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Update: Patrice Désilets Walks Away From Ubisoft And Assassin's Creed

by Andy McNamara on Jun 11, 2010 at 02:24 PM

Creative director Patrice Désilets has left Ubisoft and abandoned the best-selling Assassin's Creed franchise, according to sources familiar with the situation.

Désilets has been with Ubisoft Montreal since its inception, working as a lead designer on the studio's early games like Hype: The Time Quest, a concept that originated from current EA Montreal studio manager Alain Tascan. His development career broke into the mainstream when he played an instrumental part in the resurrection of the Prince of Persia franchise, working as creative director on the massively popular Sands of Time release for PlayStation 2, Xbox, GameCube, and PC. Building on his success, Désilets then played an essential role in the creation of Assassin's Creed, a landmark new IP that has become the centerpiece of Ubisoft's catalog. Rather than wait to release the third installment after the highly successful sequel Assassin's Creed II, Ubisoft announced plans to take the Activision approach to game development with yearly iterations of its most popular brands. It is not currently known if this new direction affected Désilets' decision making.

The Désilets departure is a huge blow to Ubisoft Montreal, which recently lost the services of Far Cry 2 creative director and Splinter Cell mastermind Clint Hocking. Famed producer Jade Raymond, who also worked on Assassin's Creed for the Montreal team, recently left to assume control of the new Ubisoft Toronto studio. This could also undercut the public unveiling of Assassin's Creed: Brotherhood at E3 next week.

Désilets may not have the mainstream recognition of other major game developers who have departed their studios this year, such as former Infinity Ward heads Jason West or Vince Zampella, but he certainly commands that level of respect in industry circles. "I think there are three games that stand out above the rest of the pack in the remainder of this year. One is Call of Duty Modern Warfare 2, one is Uncharted 2, and the third is Assassin's Creed II," Metal Gear creator Hideo Kojima told Famitsu last year in an interview translated by 1Up. "I think a lot of recent Western games concentrate on style and the 'you are there' feel, but Patrice's games are still focused squarely on game design. The graphics have improved, but the system itself is a definite improvement over the last game. I think there are very few sequels like that. Any sequel needs to take in feedback from users and try to do what couldn't be done last time, but with Assassin II, they worked really hard to advance the real core of the game, the way you assassinate people. It's really great."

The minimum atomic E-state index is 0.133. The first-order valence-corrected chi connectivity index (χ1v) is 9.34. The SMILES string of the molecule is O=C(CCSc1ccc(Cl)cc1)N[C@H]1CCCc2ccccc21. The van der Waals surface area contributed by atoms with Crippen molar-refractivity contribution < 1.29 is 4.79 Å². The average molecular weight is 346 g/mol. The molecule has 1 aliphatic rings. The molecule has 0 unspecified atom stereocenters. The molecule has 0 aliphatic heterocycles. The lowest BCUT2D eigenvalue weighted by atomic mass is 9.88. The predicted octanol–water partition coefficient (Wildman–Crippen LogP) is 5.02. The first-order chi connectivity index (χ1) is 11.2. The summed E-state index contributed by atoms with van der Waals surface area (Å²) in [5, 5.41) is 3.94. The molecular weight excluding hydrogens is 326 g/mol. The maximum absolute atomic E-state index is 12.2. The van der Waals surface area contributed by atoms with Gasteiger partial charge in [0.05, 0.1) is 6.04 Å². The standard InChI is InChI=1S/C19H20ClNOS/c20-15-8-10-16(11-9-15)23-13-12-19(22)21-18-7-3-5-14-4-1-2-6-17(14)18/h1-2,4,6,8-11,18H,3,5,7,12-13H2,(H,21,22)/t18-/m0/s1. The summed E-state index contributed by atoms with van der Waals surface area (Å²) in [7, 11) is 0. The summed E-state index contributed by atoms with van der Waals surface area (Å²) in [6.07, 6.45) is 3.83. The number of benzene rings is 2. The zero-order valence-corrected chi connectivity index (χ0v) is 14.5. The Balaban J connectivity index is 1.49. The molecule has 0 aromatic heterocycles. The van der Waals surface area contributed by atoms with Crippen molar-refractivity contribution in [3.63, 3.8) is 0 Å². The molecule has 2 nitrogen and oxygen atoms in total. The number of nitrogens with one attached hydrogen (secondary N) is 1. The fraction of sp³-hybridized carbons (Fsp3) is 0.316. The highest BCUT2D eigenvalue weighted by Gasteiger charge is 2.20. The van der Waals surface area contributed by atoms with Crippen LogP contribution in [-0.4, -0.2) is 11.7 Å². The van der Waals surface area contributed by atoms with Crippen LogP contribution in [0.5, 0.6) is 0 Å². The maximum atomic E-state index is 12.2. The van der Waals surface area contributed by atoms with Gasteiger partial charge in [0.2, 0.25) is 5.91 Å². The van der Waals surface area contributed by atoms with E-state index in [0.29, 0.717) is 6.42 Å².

If Désilets chooses to stay in Montreal, he'll have several studios from which to choose. Warner Bros. Interactive, which is led by former Ubisoft Montreal studio head Martin Tremblay, recently opened a Montreal office. Electronic Arts and THQ also have studios that call the Canadian city home.

We contacted multiple Ubisoft employees for official comment on Désilets' departure, but its public relations team would only respond with, "We don't comment on rumor or speculation," adding that they were unable to contact anyone at the studio.

UPDATE: Ubisoft responded to our story with the following statement:  "With his role on project essentially done, Patrice Désilets has decided to take a creative break from the industry and is no longer working on Assassin's Creed Brotherhood."